Abstract

The Benavides-Pozos area of eastern Chihuahua, Mexico, is composed of a field of mid-Tertiary lavas and ash-flow tuffs with a composite thickness of ∼1 km. This volcanic field contains some of the easternmost, arc-related volcanic rocks in northern Mexico. The oldest volcanic rocks in Benavides-Pozos are volumetrically minor, undated, alkalic basalts that are interbedded with Tertiary clastic sedimentary rocks. Calc-alkalic rocks ranging in age from ∼34 to 30 m.y. overlie these basalts. Rocks of the calc-alkalic suite are predominantly silicic in composition, although intermediate and mafic rocks are also present. In areas adjacent to Benavides-Pozos, the calc-alkalic rocks are overlain by a chemically distinct, “ferroaugite-rhyolite,” ash-flow tuff ∼28 m.y. old. This unit is in turn overlain by extension-related alkalic basalts dated between 26 and 17 Ma.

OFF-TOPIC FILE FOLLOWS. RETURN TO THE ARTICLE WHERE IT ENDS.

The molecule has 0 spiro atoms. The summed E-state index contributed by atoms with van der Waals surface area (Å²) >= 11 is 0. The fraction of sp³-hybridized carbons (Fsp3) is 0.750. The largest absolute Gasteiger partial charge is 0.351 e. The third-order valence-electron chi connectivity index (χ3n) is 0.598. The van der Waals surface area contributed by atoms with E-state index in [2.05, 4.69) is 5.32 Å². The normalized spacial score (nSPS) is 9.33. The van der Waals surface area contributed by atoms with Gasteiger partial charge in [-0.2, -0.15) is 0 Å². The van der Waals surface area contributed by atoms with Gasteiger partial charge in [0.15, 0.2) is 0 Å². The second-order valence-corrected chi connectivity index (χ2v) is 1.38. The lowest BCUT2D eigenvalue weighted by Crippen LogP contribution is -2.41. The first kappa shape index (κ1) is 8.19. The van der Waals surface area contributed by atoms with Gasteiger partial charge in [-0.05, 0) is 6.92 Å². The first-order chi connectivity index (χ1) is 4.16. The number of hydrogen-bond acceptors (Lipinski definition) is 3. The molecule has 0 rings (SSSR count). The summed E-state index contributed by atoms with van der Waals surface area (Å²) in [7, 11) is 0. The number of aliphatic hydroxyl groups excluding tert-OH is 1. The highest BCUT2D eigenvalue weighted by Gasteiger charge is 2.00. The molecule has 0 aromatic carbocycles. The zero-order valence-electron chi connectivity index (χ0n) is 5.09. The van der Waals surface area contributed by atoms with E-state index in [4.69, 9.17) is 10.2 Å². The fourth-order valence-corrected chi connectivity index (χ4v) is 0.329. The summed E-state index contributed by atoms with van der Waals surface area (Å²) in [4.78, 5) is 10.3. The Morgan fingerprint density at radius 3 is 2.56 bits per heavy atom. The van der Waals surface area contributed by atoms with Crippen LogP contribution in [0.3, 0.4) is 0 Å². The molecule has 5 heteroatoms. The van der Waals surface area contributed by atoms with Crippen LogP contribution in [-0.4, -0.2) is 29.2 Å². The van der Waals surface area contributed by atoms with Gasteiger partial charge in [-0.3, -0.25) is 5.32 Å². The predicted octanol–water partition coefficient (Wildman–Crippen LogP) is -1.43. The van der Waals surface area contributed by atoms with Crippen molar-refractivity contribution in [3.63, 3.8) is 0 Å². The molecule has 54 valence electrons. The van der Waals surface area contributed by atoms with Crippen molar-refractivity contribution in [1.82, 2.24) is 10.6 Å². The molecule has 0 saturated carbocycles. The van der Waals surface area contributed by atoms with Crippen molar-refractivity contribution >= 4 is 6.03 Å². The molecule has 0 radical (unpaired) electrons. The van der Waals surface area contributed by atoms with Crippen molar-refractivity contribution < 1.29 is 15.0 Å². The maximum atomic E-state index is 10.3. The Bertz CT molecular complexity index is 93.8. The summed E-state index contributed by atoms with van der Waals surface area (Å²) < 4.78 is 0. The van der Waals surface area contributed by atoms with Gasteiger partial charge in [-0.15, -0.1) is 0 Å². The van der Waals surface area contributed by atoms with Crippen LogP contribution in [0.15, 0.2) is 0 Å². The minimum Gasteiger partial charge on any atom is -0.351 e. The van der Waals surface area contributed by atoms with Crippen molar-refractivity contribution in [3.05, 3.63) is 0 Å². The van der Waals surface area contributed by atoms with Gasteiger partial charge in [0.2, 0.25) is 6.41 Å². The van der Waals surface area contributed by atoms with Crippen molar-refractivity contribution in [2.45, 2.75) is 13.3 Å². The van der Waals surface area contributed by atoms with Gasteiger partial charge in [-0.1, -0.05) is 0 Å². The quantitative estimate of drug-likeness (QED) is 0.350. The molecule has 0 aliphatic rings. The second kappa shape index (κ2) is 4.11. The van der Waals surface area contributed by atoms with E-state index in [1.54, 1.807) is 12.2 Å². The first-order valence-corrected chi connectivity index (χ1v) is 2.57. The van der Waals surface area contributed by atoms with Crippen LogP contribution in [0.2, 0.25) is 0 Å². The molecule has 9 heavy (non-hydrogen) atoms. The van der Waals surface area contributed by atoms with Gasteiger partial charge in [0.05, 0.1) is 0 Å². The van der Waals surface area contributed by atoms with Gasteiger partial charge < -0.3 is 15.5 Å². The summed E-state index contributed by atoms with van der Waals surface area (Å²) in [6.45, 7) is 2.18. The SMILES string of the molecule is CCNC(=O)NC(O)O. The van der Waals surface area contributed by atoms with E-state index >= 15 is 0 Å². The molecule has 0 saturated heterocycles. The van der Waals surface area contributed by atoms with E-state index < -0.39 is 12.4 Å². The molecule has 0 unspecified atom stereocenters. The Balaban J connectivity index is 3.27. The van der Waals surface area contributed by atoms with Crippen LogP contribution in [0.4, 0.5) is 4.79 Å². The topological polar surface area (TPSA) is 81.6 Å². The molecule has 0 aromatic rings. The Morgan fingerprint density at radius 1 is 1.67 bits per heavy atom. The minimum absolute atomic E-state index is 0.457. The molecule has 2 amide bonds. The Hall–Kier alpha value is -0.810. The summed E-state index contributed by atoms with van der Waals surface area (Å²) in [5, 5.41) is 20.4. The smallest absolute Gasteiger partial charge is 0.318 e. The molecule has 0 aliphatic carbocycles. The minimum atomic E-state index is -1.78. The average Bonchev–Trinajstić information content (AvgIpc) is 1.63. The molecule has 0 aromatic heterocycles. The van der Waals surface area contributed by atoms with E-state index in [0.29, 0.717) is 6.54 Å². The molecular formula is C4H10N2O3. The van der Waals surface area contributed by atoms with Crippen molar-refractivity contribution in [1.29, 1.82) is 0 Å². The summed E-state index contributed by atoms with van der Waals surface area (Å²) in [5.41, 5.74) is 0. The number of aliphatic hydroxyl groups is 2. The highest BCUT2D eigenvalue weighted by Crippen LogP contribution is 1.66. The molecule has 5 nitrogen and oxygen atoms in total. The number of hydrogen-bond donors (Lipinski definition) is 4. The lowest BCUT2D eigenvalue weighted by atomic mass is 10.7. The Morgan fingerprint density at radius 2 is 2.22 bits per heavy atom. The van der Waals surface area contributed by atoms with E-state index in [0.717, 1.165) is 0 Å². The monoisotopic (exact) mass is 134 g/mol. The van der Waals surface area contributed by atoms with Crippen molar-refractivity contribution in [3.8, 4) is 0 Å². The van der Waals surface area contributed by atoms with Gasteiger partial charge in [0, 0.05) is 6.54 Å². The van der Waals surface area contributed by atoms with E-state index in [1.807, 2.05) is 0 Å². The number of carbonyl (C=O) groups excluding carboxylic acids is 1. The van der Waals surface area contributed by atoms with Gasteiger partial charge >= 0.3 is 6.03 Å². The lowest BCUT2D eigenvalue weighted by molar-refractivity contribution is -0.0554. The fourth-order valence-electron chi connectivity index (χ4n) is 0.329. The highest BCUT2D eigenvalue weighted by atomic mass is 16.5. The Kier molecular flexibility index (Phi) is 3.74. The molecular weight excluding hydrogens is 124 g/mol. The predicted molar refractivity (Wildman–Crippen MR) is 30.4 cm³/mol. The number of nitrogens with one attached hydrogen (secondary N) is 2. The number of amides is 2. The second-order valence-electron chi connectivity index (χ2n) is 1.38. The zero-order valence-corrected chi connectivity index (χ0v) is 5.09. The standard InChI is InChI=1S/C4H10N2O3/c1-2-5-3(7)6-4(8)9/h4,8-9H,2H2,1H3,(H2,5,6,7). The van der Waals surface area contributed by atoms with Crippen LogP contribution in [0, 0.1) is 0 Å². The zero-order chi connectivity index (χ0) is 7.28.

The volumetrically dominant calc-alkalic-suite rocks are high-K (K57.5 = 3.2), and rocks have initial 87Sr/86Sr ratios that range from 0.7036 to 0.7070 and εNd of about +1.5 to −2.2. Petrogenetic processes inferred for generation of the calc-alkalic basalt to rhyolite series include fractionation of mantle-derived basalts coupled with minor to moderate amounts of assimilation of lower crust, magma mixing (especially among intermediate magmas), low-pressure fractional crystallization, and possible upper-crustal interaction. The andesitic and dacitic lavas show considerably more mineralogic and isotopic evidence for mixing and crustal interaction than do the voluminous rhyolitic ash-flow tuffs. Isotopic, trace-element, and mineralogic data demonstrate that mixing of basalt and rhyolite was not the process responsible for genesis of the intermediate calc-alkalic rocks. Assimilation-fractional crystallization modeling of 87Sr/86Sr suggests that the most contaminated andesites and dacites contain ∼25% crustal component.

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